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Iran After Soleimani

By   /  March 18, 2020  /  No Comments

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FILE- In this Sept. 18, 2016 photo released by an official website of the office of the Iranian supreme leader, Revolutionary Guard Gen. Qassem Soleimani, center, attends a meeting with Supreme Leader Ayatollah Ali Khamenei and Revolutionary Guard commanders in Tehran, Iran. A U.S. airstrike near Baghdad’s airport on Friday Jan. 3, 2020 killed Gen. Qassem Soleimani, the head of Iran’s elite Quds Force. Soleimani was considered the architect of Iran’s policy in Syria. (Office of the Iranian Supreme Leader via AP, File)

To say that 2020 has been a maelstrom of epic proportions might be an under-statement. With Iran and the US going toe to toe at the beginning of the year, the ongoing battle between Turkey and the Syrian Regime in Idlib, the riots in Delhi and the rapidly growing COVID-19 pandemic causing panic around the globe, a decade’s worth of geopolitical shifts have taken place.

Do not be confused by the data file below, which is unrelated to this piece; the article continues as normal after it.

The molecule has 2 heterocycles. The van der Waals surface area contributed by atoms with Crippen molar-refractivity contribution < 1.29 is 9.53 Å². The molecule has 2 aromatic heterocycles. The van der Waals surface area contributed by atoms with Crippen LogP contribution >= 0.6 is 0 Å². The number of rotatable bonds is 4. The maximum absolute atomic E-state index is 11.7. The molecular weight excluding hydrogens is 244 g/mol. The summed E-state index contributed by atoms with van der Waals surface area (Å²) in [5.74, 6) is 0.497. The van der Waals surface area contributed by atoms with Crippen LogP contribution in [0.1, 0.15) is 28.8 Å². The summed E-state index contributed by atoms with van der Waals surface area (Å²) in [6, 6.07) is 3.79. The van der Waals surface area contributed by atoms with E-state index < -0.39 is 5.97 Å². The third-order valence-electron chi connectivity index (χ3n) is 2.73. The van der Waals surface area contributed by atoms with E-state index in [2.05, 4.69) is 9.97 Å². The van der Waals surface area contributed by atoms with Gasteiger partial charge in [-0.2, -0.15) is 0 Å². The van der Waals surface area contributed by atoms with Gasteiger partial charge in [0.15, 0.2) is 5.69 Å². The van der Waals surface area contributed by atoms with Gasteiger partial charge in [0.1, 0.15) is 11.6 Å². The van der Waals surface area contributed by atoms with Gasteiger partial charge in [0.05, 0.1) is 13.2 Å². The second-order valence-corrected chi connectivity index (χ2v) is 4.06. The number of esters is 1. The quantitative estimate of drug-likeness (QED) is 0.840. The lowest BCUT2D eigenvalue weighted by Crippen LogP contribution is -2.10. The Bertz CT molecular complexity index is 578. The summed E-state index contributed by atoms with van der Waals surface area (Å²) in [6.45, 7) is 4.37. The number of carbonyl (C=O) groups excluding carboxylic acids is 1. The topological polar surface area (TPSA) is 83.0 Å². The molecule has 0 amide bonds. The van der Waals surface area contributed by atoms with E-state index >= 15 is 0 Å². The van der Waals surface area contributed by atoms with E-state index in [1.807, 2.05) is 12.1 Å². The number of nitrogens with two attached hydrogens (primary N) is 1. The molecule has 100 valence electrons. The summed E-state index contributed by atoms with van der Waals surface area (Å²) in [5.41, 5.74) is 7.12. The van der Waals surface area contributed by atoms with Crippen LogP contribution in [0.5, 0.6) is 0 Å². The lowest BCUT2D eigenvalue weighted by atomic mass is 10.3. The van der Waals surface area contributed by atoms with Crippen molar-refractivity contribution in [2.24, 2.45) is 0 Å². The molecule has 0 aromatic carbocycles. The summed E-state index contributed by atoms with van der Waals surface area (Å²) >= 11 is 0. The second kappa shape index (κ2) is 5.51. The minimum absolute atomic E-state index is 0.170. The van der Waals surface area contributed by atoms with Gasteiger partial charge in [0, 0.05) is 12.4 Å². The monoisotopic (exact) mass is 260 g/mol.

While the current COVID-19 pandemic has occupied the minds of the majority of the world’s population, Qassem Soleimani’s assassination at the beginning of the year brought the world to the brink of a major military conflict, one that had the potential to spiral into yet another deadly regional war. Soleimani was the head of the Iranian Revolutionary Guards Corps, the military unit that directly answers to the Supreme Leader, Ayatollah Khameini. Its raison d’etre is solely to protect the ethos of the Islamic Revolution of 1979. Separate from the regular Iranian Army, the IRGC is the spear that Iranian powerbrokers use to promote its regional proxy wars while also being the shield that protects the Iranian Regime from internal threats.